Mr. Hoang Ngoc Nang Hong, Department of Debt Management and External Finance, Ministry of Finance

There is no common standard for establishing a safe level of public debt. Factors to consider are the macro-economic situation, fiscal and monetary policies, economic setups, social systems, administrative polices, demand for development capital, and the level of confidence in the country. The Eurozone has a common ceiling on public debt of 60 per cent of a country’s GDP. 

Vietnam’s public debt began to be graded by the international credit rating system in 2005 and is currently appraised as stable by Moody’s, S&P, and Fitch. The International Monetary Fund (IMF) views it as under control and the country is not on its list of heavily indebted poor countries (HIPCs). Compared to other countries in the region like Indonesia, the Philippines, Mongolia and Sri Lanka, Vietnam has a higher reliability index.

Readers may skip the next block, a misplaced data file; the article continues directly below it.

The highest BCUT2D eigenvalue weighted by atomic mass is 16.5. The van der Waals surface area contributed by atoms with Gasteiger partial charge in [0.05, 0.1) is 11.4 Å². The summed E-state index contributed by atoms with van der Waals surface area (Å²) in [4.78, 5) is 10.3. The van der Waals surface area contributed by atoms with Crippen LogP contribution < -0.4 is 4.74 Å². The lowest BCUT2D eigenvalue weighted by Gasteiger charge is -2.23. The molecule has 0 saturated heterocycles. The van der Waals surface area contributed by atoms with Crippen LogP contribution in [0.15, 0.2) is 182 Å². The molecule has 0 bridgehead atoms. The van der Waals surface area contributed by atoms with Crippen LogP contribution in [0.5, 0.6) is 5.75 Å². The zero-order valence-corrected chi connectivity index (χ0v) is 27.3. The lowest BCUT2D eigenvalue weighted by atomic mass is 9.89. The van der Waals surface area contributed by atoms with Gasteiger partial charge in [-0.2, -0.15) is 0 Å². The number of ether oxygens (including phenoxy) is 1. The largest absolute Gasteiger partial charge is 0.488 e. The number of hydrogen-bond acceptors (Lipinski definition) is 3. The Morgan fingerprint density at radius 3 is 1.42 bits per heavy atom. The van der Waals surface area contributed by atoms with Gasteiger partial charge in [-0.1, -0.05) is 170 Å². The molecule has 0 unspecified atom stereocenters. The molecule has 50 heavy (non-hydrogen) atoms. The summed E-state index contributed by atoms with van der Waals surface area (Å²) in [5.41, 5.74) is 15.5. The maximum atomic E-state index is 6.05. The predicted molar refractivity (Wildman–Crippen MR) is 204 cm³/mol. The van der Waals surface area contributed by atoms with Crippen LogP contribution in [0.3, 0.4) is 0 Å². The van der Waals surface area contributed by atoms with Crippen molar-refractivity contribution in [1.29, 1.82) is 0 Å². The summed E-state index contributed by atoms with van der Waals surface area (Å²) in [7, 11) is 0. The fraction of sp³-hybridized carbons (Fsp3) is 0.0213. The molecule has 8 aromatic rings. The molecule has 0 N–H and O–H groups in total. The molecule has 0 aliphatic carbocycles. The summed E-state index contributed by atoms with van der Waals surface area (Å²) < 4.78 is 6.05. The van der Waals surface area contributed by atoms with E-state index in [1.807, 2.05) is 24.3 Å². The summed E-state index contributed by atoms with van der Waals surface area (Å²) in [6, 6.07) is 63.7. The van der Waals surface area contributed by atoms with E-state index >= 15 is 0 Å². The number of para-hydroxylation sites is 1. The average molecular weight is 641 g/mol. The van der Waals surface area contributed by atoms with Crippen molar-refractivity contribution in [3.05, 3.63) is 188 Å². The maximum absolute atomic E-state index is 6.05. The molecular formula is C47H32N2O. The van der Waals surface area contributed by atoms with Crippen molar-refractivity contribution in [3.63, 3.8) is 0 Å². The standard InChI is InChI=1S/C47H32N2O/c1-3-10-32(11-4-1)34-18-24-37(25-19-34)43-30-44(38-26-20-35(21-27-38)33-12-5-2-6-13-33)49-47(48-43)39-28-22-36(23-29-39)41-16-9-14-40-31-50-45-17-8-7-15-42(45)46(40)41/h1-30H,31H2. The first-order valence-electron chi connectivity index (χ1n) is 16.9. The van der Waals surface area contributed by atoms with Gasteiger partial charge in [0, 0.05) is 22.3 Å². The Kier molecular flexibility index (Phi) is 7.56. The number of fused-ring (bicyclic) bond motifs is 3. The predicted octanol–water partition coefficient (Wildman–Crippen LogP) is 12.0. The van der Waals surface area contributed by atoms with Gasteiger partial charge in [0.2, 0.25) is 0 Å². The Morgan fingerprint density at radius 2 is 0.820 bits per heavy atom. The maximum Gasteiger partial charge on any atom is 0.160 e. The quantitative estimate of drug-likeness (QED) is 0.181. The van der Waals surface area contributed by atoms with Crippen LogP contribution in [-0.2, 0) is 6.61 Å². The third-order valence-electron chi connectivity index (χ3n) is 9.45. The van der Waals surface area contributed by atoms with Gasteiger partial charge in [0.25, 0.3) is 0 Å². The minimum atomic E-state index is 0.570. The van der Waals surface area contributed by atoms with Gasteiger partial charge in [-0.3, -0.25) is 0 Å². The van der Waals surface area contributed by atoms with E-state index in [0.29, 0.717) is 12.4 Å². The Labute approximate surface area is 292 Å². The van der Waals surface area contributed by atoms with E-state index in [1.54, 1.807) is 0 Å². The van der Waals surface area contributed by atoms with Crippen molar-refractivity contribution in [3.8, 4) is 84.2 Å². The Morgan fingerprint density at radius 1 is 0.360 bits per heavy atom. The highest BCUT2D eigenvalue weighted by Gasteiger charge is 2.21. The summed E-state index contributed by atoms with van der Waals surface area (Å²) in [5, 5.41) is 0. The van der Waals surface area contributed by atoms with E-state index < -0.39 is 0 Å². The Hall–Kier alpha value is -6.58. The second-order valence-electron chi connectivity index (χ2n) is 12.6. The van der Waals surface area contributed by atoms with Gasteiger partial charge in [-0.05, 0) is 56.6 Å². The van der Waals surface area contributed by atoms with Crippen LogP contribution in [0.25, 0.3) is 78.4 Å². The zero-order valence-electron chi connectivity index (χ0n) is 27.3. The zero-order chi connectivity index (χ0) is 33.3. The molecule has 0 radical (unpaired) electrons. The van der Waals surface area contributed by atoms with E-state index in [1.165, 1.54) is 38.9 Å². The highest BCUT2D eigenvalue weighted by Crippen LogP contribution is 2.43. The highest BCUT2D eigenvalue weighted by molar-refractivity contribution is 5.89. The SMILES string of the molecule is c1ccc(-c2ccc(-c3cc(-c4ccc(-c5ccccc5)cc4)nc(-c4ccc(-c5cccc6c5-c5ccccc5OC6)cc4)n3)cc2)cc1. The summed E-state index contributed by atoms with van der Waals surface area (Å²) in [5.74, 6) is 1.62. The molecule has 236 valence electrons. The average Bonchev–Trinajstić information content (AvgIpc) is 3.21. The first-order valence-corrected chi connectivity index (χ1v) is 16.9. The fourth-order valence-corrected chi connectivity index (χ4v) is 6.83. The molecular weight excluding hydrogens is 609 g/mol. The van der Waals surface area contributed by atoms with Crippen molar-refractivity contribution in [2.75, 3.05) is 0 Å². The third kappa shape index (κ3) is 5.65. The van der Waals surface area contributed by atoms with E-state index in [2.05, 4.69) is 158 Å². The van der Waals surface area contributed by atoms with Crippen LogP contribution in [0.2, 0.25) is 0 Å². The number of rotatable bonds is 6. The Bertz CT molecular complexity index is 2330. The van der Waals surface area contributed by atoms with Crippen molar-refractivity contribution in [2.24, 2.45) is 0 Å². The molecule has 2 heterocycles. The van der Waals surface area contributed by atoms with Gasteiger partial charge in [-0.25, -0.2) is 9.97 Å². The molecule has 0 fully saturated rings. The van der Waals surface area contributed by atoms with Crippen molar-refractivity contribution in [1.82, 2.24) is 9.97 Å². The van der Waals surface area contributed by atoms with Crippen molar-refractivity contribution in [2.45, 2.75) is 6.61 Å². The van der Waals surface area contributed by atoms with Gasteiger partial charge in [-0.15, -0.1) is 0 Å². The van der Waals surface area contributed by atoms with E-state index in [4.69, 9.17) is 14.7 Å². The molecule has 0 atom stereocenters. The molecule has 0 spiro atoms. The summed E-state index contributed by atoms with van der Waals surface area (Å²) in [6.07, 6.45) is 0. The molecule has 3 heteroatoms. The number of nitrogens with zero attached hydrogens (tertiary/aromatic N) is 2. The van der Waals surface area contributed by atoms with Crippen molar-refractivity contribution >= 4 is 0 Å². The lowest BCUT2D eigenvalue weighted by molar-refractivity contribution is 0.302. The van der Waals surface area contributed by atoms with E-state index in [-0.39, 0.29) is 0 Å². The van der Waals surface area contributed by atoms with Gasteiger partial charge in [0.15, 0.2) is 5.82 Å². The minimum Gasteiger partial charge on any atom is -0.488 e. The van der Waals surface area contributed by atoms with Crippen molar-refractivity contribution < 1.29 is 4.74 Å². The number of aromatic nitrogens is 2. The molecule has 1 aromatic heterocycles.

According to Decision No. 958/QD-TTg from the Prime Minister on the “Strategy on Public Debts and National Foreign Debts in the period of 2011 - 2020 and vision to 2030”, dated July 27, 2012, Vietnam’s public debt is not to exceed 65 per cent of GDP by 2020. Its public debt index is still safe under this definition but has a tendency to escalate quickly in response to the need to invest in socio-economic development. The increase in government guarantees and provisioning for non-performing loans are also a burden on public debt.

Obstacles to handle

Demand for capital in Vietnam is substantial but as the State budget is insufficient the country must obtain foreign loans, and this puts huge pressures on the handling of public debt. The domestic bond market is not sufficiently developed to help the State mobilize capital internally, while external resources such as ODA, for instance, is not being used effectively to help reduce the public debt burden.